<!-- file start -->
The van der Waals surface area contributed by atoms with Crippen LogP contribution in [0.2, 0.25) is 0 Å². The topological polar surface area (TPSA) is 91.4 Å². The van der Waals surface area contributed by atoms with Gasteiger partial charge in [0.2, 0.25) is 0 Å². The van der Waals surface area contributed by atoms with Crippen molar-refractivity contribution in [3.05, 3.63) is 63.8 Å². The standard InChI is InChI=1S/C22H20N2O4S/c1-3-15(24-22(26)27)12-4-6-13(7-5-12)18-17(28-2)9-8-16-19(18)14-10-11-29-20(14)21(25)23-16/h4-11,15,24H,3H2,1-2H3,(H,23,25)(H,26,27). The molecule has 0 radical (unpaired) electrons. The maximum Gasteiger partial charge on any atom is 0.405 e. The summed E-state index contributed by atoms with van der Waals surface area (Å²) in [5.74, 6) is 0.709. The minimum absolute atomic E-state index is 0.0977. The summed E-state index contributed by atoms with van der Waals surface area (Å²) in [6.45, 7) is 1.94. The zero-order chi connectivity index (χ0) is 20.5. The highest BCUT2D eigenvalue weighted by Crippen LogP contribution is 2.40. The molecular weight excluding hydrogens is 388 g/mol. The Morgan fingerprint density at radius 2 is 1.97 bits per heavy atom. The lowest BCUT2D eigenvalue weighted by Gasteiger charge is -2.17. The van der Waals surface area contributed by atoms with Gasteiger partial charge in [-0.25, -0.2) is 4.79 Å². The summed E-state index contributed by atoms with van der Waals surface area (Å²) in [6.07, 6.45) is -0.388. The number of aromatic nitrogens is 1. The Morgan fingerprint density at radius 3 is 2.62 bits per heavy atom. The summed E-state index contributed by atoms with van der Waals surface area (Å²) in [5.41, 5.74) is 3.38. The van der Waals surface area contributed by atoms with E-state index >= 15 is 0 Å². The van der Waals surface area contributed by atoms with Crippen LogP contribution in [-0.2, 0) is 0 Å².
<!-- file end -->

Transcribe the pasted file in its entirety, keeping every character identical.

The van der Waals surface area contributed by atoms with Crippen LogP contribution in [0.2, 0.25) is 0 Å². The topological polar surface area (TPSA) is 91.4 Å². The van der Waals surface area contributed by atoms with Gasteiger partial charge in [0.2, 0.25) is 0 Å². The van der Waals surface area contributed by atoms with Crippen molar-refractivity contribution in [3.05, 3.63) is 63.8 Å². The standard InChI is InChI=1S/C22H20N2O4S/c1-3-15(24-22(26)27)12-4-6-13(7-5-12)18-17(28-2)9-8-16-19(18)14-10-11-29-20(14)21(25)23-16/h4-11,15,24H,3H2,1-2H3,(H,23,25)(H,26,27). The molecule has 0 radical (unpaired) electrons. The maximum Gasteiger partial charge on any atom is 0.405 e. The summed E-state index contributed by atoms with van der Waals surface area (Å²) in [5.74, 6) is 0.709. The minimum absolute atomic E-state index is 0.0977. The summed E-state index contributed by atoms with van der Waals surface area (Å²) in [6.45, 7) is 1.94. The zero-order chi connectivity index (χ0) is 20.5. The highest BCUT2D eigenvalue weighted by Crippen LogP contribution is 2.40. The molecular weight excluding hydrogens is 388 g/mol. The Morgan fingerprint density at radius 2 is 1.97 bits per heavy atom. The lowest BCUT2D eigenvalue weighted by Gasteiger charge is -2.17. The van der Waals surface area contributed by atoms with Gasteiger partial charge in [-0.25, -0.2) is 4.79 Å². The summed E-state index contributed by atoms with van der Waals surface area (Å²) in [6.07, 6.45) is -0.388. The number of aromatic nitrogens is 1. The Morgan fingerprint density at radius 3 is 2.62 bits per heavy atom. The summed E-state index contributed by atoms with van der Waals surface area (Å²) in [5.41, 5.74) is 3.38. The van der Waals surface area contributed by atoms with E-state index >= 15 is 0 Å². The van der Waals surface area contributed by atoms with Crippen LogP contribution in [-0.2, 0) is 0 Å².